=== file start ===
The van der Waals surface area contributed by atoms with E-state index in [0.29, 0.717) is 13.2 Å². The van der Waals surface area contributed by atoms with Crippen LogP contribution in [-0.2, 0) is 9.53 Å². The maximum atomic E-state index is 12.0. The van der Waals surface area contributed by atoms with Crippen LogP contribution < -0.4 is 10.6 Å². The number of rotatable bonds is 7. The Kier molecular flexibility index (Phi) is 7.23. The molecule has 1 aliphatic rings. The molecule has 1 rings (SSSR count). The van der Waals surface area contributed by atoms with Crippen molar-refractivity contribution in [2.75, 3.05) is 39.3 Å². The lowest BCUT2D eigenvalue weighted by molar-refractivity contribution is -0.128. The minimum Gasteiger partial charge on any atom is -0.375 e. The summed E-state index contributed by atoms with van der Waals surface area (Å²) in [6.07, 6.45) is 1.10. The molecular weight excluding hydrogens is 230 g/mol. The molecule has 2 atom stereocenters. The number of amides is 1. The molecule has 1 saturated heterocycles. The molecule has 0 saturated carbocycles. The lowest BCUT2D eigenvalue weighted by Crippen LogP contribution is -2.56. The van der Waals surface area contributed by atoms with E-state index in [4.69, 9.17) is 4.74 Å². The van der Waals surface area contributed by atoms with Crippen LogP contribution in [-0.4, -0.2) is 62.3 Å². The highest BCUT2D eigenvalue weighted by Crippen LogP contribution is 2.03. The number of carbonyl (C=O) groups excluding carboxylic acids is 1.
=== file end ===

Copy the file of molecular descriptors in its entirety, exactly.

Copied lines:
The van der Waals surface area contributed by atoms with E-state index in [0.29, 0.717) is 13.2 Å². The van der Waals surface area contributed by atoms with Crippen LogP contribution in [-0.2, 0) is 9.53 Å². The maximum atomic E-state index is 12.0. The van der Waals surface area contributed by atoms with Crippen LogP contribution < -0.4 is 10.6 Å². The number of rotatable bonds is 7. The Kier molecular flexibility index (Phi) is 7.23. The molecule has 1 aliphatic rings. The molecule has 1 rings (SSSR count). The van der Waals surface area contributed by atoms with Crippen molar-refractivity contribution in [2.75, 3.05) is 39.3 Å². The lowest BCUT2D eigenvalue weighted by molar-refractivity contribution is -0.128. The minimum Gasteiger partial charge on any atom is -0.375 e. The summed E-state index contributed by atoms with van der Waals surface area (Å²) in [6.07, 6.45) is 1.10. The molecular weight excluding hydrogens is 230 g/mol. The molecule has 2 atom stereocenters. The number of amides is 1. The molecule has 1 saturated heterocycles. The molecule has 0 saturated carbocycles. The lowest BCUT2D eigenvalue weighted by Crippen LogP contribution is -2.56. The van der Waals surface area contributed by atoms with E-state index in [4.69, 9.17) is 4.74 Å². The van der Waals surface area contributed by atoms with Crippen LogP contribution in [-0.4, -0.2) is 62.3 Å². The highest BCUT2D eigenvalue weighted by Crippen LogP contribution is 2.03. The number of carbonyl (C=O) groups excluding carboxylic acids is 1.